Throughout the pandemic, businesses have needed to continuously adapt as customer needs and preferences evolve. But that quick adaptation is difficult when the business lacks alignment between the departments that most frequently speak to potential customers: sales and marketing.
When sales and marketing teams aren’t aligned, both suffer: In fact, sales-marketing misalignment is estimated to cost businesses more than $1 trillion each year. Why? This misalignment can lead to a lack of trust and understanding between the two departments, which makes every step of working together more difficult and, therefore, slower.
When businesses need to adapt their sales or marketing efforts quickly, misalignment that costs the company a day or two can mean big changes to business outcomes, like fewer sales and lost revenue.
Identifying Alignment and Misalignment
Because of the potential impacts on revenue, it’s important for business leaders to recognize what functional and dysfunctional sales-marketing alignment look like in practice.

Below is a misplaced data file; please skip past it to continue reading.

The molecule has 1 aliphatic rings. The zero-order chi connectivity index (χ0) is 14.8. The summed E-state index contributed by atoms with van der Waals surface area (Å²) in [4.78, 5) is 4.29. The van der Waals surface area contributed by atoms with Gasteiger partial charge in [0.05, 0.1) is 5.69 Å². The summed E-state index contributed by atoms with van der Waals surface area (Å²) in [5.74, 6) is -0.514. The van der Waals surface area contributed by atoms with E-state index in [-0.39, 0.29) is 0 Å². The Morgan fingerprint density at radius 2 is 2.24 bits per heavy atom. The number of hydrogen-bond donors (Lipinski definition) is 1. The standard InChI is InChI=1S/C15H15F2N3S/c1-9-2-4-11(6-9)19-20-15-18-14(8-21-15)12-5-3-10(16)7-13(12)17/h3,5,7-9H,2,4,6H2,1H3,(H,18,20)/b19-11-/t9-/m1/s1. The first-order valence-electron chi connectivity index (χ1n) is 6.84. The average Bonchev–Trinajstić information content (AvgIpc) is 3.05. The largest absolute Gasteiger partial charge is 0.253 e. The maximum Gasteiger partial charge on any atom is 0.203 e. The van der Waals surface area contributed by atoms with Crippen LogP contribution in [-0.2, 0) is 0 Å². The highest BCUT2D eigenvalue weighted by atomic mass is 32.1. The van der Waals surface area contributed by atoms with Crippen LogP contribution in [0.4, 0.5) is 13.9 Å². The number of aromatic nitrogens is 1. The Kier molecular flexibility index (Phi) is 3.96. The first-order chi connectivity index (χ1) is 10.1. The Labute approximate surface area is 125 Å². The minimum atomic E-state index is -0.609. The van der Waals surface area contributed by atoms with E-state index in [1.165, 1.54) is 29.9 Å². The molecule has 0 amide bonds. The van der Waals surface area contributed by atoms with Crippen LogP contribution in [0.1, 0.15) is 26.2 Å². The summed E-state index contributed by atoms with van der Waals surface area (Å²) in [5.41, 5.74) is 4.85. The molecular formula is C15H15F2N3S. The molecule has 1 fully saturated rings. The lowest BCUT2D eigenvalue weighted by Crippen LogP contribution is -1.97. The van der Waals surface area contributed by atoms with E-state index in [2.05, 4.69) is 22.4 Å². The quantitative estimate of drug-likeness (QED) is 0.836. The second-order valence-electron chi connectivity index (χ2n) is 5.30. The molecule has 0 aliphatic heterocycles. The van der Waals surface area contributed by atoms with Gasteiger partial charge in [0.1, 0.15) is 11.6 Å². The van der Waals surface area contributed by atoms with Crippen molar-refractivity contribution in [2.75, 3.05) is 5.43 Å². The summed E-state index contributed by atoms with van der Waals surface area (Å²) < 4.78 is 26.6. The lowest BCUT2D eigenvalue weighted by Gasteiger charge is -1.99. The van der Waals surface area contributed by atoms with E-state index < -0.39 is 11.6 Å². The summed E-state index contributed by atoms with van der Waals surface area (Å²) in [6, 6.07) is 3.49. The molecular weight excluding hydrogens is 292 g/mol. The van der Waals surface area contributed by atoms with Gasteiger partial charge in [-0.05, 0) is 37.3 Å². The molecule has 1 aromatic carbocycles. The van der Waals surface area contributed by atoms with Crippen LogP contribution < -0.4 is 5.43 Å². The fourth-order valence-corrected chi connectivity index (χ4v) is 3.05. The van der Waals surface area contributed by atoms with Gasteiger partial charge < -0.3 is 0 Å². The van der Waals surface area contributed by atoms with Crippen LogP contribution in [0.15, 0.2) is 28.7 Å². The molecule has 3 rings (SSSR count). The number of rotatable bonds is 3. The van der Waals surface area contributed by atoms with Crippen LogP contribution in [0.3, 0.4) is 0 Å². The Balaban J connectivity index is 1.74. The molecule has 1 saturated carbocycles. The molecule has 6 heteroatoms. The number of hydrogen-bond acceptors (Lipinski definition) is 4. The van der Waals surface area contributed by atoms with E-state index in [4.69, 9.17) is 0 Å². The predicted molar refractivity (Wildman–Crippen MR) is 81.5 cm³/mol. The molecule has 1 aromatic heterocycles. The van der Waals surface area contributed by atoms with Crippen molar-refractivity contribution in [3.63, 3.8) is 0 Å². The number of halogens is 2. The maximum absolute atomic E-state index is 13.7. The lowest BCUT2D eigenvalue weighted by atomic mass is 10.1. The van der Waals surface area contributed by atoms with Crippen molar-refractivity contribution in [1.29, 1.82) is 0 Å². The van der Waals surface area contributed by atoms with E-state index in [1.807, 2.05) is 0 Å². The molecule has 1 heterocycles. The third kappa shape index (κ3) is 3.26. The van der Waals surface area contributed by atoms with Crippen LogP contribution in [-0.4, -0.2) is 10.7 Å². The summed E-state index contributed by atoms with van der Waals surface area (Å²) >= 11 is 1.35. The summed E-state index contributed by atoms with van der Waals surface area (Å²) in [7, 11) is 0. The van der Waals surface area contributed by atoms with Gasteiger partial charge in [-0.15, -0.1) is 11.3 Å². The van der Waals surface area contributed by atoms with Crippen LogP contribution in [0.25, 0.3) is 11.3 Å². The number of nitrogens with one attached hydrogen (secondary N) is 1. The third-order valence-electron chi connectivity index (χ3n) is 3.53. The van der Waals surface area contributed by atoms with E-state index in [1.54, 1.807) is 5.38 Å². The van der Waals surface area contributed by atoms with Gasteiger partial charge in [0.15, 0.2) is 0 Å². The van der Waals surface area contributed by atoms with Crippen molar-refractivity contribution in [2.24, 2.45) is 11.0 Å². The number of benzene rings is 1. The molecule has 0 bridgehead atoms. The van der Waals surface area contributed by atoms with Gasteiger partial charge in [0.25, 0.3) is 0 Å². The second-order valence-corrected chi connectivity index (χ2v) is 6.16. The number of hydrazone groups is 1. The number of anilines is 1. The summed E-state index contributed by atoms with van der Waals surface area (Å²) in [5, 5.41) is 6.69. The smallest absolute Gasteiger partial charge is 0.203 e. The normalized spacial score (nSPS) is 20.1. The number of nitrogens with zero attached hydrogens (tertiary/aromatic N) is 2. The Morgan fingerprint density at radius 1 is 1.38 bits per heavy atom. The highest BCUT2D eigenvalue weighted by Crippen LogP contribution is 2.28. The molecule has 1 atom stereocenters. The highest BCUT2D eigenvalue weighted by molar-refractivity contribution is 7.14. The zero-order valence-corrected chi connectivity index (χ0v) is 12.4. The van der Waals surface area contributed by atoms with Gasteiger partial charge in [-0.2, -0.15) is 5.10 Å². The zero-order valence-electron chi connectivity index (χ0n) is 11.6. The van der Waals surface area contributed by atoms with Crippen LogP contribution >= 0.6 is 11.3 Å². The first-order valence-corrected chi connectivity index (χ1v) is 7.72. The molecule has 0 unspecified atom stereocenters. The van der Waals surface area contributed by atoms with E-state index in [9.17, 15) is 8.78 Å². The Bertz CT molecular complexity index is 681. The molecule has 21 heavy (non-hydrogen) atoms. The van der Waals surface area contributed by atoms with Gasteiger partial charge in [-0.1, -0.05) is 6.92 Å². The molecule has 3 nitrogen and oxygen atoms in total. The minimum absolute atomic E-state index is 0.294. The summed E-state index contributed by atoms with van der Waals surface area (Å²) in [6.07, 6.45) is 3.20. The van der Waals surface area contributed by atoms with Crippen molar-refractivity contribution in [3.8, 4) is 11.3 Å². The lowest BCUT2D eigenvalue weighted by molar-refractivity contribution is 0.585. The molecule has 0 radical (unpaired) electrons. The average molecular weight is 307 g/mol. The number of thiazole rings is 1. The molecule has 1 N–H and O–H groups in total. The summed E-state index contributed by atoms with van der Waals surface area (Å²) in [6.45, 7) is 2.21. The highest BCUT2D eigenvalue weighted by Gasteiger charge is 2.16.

Let’s start by looking at misalignment around objectives. Imagine a company’s salespeople are having conversations with leads that enlighten them about their buyers’ changing business operations — and the new needs that are resulting — but they aren’t sharing this information quickly with the marketing team. If the marketing team doesn’t know about prospective customers’ changing needs, they can’t create content or campaigns to address these updated pain points. That means all the sales collateral is outdated.